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Abstract AlgebraA *Cayley table* is a multiplication table for a finite group. You'll sometimes hear them called *group multiplication tables*. The Cayley table for a group ** G** helps you with computation: you can easily look up group products and even the inverses of elements. And for very small groups, you can even use Cayley tables to find all possible groups for each order!

How many groups are there of order 3? Let's name our elements { e, x, y } where *e* is the identity element. If you write the 3x3 Cayley table, you can fill in a lot of elements. Since *e* is an identity element we know that e*e = e, e*x = x, e*y = y, x*e = x, and y*e = y. This leaves 4 empty squares. There's also the added restriction that every row and every column must contain *all* the elements in the group - repeats are not allowed. (Play around and try to figure out *why* this is the case.) Once you try all possibilities you'll find there is only one group with 3 elements. It can take different forms, but they're all the same. The most familiar manifestation of this group would be the integers mod 3 under addition.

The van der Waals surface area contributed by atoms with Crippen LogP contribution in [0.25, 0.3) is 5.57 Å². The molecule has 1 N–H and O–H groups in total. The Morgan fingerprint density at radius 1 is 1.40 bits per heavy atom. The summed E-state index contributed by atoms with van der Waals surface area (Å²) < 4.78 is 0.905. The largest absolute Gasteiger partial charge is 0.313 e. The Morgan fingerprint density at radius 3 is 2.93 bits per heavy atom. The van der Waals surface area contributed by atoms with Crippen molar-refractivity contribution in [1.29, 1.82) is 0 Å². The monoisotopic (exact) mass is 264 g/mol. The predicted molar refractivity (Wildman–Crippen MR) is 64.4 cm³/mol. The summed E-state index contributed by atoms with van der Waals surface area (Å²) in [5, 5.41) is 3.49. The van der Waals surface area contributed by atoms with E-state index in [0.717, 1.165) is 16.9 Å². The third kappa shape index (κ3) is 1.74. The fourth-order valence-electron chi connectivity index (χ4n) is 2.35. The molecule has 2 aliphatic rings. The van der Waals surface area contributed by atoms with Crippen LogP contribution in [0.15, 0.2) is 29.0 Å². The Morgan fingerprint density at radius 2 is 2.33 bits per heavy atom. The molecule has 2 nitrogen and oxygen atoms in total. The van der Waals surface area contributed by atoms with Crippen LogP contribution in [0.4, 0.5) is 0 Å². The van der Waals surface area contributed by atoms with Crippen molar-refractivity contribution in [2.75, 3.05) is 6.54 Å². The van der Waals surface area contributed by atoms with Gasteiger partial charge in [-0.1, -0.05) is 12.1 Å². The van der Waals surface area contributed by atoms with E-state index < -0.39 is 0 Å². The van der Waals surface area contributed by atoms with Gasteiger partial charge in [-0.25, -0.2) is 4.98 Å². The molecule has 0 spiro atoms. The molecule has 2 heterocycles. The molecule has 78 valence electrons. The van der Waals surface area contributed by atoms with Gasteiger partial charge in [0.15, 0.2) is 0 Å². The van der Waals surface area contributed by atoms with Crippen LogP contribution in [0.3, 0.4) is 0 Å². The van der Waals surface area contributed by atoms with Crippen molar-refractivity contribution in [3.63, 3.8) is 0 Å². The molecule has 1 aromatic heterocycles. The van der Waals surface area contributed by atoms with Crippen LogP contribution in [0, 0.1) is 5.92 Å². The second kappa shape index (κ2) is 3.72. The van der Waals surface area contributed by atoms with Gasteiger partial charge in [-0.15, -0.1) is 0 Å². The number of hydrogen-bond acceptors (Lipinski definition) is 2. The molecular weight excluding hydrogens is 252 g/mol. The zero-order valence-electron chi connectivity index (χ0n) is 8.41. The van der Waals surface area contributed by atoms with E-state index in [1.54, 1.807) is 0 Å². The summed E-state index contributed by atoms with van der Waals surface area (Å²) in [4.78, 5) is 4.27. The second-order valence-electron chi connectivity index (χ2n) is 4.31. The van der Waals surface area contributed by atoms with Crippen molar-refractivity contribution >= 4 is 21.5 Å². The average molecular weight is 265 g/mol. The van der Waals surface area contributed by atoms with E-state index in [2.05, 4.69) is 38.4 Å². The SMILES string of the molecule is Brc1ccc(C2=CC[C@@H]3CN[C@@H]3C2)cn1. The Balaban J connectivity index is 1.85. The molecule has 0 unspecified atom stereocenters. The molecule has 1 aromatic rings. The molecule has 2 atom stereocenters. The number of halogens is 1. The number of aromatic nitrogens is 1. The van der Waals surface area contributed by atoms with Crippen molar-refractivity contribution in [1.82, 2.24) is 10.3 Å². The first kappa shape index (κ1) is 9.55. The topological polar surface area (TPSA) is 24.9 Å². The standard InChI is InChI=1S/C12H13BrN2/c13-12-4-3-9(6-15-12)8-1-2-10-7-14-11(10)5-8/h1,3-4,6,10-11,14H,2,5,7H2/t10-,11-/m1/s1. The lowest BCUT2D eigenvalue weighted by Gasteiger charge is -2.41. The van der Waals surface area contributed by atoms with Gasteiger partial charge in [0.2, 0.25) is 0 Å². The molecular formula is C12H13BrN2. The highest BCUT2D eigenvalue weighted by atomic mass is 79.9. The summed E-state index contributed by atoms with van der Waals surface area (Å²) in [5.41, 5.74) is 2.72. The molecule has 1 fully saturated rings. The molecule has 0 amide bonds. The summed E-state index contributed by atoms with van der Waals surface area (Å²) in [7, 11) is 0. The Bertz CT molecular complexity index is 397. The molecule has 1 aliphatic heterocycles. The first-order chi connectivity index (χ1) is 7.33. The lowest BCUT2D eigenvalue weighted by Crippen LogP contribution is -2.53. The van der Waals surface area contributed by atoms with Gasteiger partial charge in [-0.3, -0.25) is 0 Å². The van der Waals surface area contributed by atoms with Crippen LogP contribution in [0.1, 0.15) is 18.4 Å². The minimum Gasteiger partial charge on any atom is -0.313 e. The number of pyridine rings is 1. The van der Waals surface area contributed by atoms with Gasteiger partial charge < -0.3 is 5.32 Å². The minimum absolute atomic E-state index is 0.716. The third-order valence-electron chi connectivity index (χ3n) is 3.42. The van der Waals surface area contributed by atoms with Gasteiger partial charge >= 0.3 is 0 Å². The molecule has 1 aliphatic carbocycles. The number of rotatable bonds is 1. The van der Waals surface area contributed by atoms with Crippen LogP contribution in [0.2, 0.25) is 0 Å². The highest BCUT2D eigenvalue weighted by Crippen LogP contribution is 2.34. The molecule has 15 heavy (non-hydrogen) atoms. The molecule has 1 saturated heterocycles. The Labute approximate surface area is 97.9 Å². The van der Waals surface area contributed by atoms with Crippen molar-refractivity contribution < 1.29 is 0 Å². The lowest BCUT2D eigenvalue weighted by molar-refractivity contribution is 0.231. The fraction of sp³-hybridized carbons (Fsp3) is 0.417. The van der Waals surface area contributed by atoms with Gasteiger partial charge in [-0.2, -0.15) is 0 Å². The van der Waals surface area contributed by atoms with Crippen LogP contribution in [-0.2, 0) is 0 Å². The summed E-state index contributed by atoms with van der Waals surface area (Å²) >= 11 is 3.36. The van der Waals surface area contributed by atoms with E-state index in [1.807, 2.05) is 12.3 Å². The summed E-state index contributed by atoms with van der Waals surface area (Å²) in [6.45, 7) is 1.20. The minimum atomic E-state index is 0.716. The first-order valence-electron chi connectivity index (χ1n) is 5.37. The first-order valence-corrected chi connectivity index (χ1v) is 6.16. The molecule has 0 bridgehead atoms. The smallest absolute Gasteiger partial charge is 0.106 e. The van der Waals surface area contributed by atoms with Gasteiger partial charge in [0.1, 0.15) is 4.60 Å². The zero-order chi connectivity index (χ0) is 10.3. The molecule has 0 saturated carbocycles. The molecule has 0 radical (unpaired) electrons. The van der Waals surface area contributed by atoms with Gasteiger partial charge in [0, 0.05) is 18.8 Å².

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Abstract Algebra deals with groups, rings, fields, and modules. These are abstract structures which appear in many different branches of mathematics, including geometry, number theory, topology, and more. They even appear in scientific topics such as quantum mechanics.